Here are some more old figures - Custom Cast LOTR Hill Trolls from the mid-seventies. While I really like the figures, they don't have the height or mass to be convincing trolls at 25mm. Maybe 15mm would work... They usually saw use as goblins, bugbears or orcs in my games.
As you can see, the paint job on these guys is a pretty slapdash affair. They've been consigned to the jar of Simple Green on my kitchen counter to strip off the old paint, so these pictures count as the before shot of a forthcoming before-and-after post.
Another old model; a medusa from Superior, which I painted with Testors enamels in the mid-eighties. The mid-eighties to the early nineties was my most productive miniature painting and gaming time, but the years and poor treatment have taken their toll on a lot of my figures from back then, and I'm currently stripping and repainting scores of old miniatures. Most of them will probably turn up on this blog sooner or later.
Into the Simple Green with her! She's sharing the jar with the hill trolls, a bunch of Citadel dwarves, some Citadel Nightmare Legion skeletons, and a handful of other old figures.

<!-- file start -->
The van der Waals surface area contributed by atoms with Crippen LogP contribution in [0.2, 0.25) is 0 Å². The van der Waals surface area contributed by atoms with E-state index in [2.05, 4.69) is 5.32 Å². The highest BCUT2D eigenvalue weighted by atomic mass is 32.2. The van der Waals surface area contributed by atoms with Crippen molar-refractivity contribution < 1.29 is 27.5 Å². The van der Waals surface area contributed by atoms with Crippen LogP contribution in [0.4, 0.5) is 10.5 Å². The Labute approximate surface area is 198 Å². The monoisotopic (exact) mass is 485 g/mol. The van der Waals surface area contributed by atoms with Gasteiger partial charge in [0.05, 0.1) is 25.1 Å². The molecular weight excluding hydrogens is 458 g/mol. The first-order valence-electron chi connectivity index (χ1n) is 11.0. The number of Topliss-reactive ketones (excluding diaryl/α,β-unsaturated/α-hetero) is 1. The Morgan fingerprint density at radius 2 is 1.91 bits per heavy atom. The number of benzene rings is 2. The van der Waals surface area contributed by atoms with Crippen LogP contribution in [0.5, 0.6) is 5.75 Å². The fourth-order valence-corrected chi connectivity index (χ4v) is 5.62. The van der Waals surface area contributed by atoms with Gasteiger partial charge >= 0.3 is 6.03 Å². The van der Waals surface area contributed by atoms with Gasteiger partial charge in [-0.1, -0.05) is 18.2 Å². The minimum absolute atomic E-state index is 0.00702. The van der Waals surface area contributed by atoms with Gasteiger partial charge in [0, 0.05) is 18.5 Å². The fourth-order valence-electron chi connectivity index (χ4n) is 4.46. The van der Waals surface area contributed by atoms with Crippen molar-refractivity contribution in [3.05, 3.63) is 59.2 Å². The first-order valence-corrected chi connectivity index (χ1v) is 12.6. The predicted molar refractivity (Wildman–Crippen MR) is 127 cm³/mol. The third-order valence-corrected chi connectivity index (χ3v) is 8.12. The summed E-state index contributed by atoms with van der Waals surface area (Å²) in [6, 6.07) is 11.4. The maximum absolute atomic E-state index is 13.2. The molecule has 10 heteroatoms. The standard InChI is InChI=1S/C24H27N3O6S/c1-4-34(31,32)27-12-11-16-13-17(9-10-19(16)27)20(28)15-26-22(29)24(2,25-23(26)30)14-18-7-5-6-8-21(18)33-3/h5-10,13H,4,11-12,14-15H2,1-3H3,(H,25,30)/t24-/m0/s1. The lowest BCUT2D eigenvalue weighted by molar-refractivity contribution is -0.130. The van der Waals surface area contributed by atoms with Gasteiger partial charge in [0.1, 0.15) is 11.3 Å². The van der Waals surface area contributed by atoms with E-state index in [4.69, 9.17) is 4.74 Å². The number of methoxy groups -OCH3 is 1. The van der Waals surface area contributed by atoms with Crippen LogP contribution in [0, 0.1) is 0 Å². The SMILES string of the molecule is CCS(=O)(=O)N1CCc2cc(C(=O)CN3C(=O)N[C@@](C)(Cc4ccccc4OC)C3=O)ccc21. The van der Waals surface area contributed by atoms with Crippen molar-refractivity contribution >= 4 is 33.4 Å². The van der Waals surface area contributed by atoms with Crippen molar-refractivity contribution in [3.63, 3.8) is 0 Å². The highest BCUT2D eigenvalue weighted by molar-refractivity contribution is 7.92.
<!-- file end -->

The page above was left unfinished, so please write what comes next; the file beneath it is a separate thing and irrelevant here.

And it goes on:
And now, for something completely different...
This white ape was sculpted by my brother Tom, at my request. Tom usually sculpts larger, fine art type things - You can see some of his work at http://tommonsees.com (Watch it though - His subject matter tends towards the bizarre, and some of the images are definitely not safe for work).
Tom sculpted the original in Super Sculpey, his medium of choice. I can't stand the stuff, personally... It's like sculpting with bubblegum, and I don't like having to bake the pieces to harden them, but lots of people swear by it, and I suppose the non-hardening aspect becomes important when working on larger pieces.
Anyway, once the master was done, he had a few cast in bronze, his usual casting material, and gave me one to paint up. This is the first time I've worked with a bronze miniature, and it took some time to get the figure ready to paint.
As supplied, the ape had no base, tabs or anything to attach him to a base, just rather small areas of his feet filed flat. Bronze is heavier than white metal, and with the figure so top-heavy, i didn't trust glue alone to hold him to a base. Pinning was the obvious answer, but in addition to being heavier than white metal, bronze is harder as well. Out came the Dremel tool, and two drill bits (and a lot of patience) later, I had two holes drilled deep enough into his feet to accept some heavy wire.
He's currently undercoated in black gesso, and I hope to get him painted this week.